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NASA Banking on Commercial Crew To Grow ISS Population
WASHINGTON — NASA is banking on its Commercial Crew Program to increase international space station (ISS) crew capacity to seven from the current six — something that could happen as soon as 2017 if Congress is willing to dramatically increase the program’s budget, the agency’s top human spaceflight official said.
“We would definitely increase the crew size on ISS to seven crew members,” William Gerstenmaier, associate administrator for NASA’s Human Exploration and Operations Mission Directorate, said June 20 during a hearing before the Senate Commerce science and space subcommittee. “We think that will increase the research capability onboard station and allow us to do more national lab research and be more effective in utilizing space station.”
To do that, and to ensure that the privately operated astronaut taxis NASA is helping industry develop are flying by 2017, the Commercial Crew Program will need more than $800 million in annual funding from 2014 to 2017. Congress gave the program $406 million for 2012, less than half what NASA requested. The program is poised to fare somewhat better in 2013, with key lawmakers pledging $525 million of the $830 million the agency requested.
NASA currently pays the Russian space agency, Roscosmos, about $60 million a seat to ferry crew members to the international space station aboard Soyuz spacecraft. The U.S. companies competing to develop a domestic alternative to Soyuz are expected to beat that price, Gerstenmaier said.
“We expect there to be a cost reduction, but I think it’s a little too early for us to pick a particular value for a cost reduction,” Gerstenmaier said. He added that NASA plans to buy seats on two commercial crew flights a year. The agency would book four seats on each flight, he said.
Congress and the White House have frequently disagreed about how to run the Commercial Crew Program. Earlier this year, Rep. Frank Wolf (R-Va.), chairman of the House Appropriations commerce, justice, science subcommittee, drafted legislation calling for NASA to immediately pick a single provider to build a crew transportation system rather than prolong competition with multiple large awards.
Wolf announced June 5 that he had dropped that demand after NASA agreed to fund no more than three providers, one of which would get half as much funding as the others. Wolf also insisted that the agency shift away from funded Space Act Agreements to more traditional government contracts once the next 21-month phase of the program concludes.
Awards for the Commercial Crew Integrated Capability phase are on track for mid-July, NASA Administrator Charles Bolden said June 18. At least four companies are competing for an award: ATK Aerospace, Magna, Utah; Boeing Space Exploration, Houston; Sierra Nevada Space Systems, Louisville, Colo.; and Space Exploration Technologies Corp., Hawthorne, Calif.
Meanwhile, an industry witness at the June 20 hearing said space transportation prices will have to fall substantially before any business plan involving a payload — crew or cargo — becomes palatable to private enterprise.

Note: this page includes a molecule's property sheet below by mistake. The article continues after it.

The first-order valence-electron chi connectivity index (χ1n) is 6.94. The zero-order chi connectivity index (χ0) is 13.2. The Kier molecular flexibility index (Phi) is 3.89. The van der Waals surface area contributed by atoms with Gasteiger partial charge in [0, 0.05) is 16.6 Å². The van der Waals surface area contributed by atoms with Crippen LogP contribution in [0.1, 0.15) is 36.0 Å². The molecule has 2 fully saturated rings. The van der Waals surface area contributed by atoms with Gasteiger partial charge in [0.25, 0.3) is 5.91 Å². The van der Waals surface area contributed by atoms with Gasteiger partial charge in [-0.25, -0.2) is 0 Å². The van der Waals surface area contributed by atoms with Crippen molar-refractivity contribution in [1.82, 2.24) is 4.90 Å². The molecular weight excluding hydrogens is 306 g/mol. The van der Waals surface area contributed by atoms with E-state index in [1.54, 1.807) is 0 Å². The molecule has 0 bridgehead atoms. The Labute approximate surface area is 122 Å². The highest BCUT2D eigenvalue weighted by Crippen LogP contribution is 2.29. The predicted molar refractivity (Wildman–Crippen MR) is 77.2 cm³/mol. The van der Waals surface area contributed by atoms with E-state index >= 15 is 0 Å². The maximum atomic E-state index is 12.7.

“Those prices must come down from the 60-plus-million-dollar range,” said Mike Gold, director of Washington operations and business growth for Bigelow Aerospace, North Las Vegas, Nev. “They must come down dramatically for there to be a business case from the private sector.”
Bigelow is developing inflatable space habitats that it wants to market primarily to foreign governments. The company has sent two prototype modules into space on Russian rockets but says it cannot afford to develop or fly an operational habitat until cheaper space transportation is available. Gold said Bigelow needs a domestic transportation option because U.S. export control policies carry their own costs. Bigelow spent about $1 million on export control compliance for the two Russian launches it bought.
Michael Lopez-Alegria, president of the Commercial Spaceflight Federation here, told lawmakers that the companies developing commercial crew taxis are counting on ISS service contracts to make their business cases close.
“We sort of need the [international space station] to be there for us,” Lopez-Alegria said. “We support whatever is necessary to ensure future use of the space station.”
Lopez-Alegria called on Congress to renew NASA’s waiver to provisions in the Iran, North Korea and Syria Nonproliferation Act that bar the agency from buying space station-related goods and services from Russia. The current waiver expires in 2016 and, in addition to letting NASA buy Soyuz seats, allows the agency to barter with Russia for engineering and data analysis critical to keeping the station operational.
Gerstenmaier said without a new waiver, the United States will have to depend on Russian goodwill to secure needed engineering services.
“Maybe they would donate that engineering service and that research service without bartering for it, I don’t know if that’s the case or not,” Gerstenmaier said.
Sen. Bill Nelson (D-Fla.), chairman of the Senate Commerce science and space subcommittee, offered strong support for granting such a waiver.
“We don’t have any choice, we have to pass that,” Nelson said at the hearing. “We simply can’t let that get in the way of us moving ahead with the space program.” He did not say whether the waiver would appear as stand-alone legislation or as part of another bill.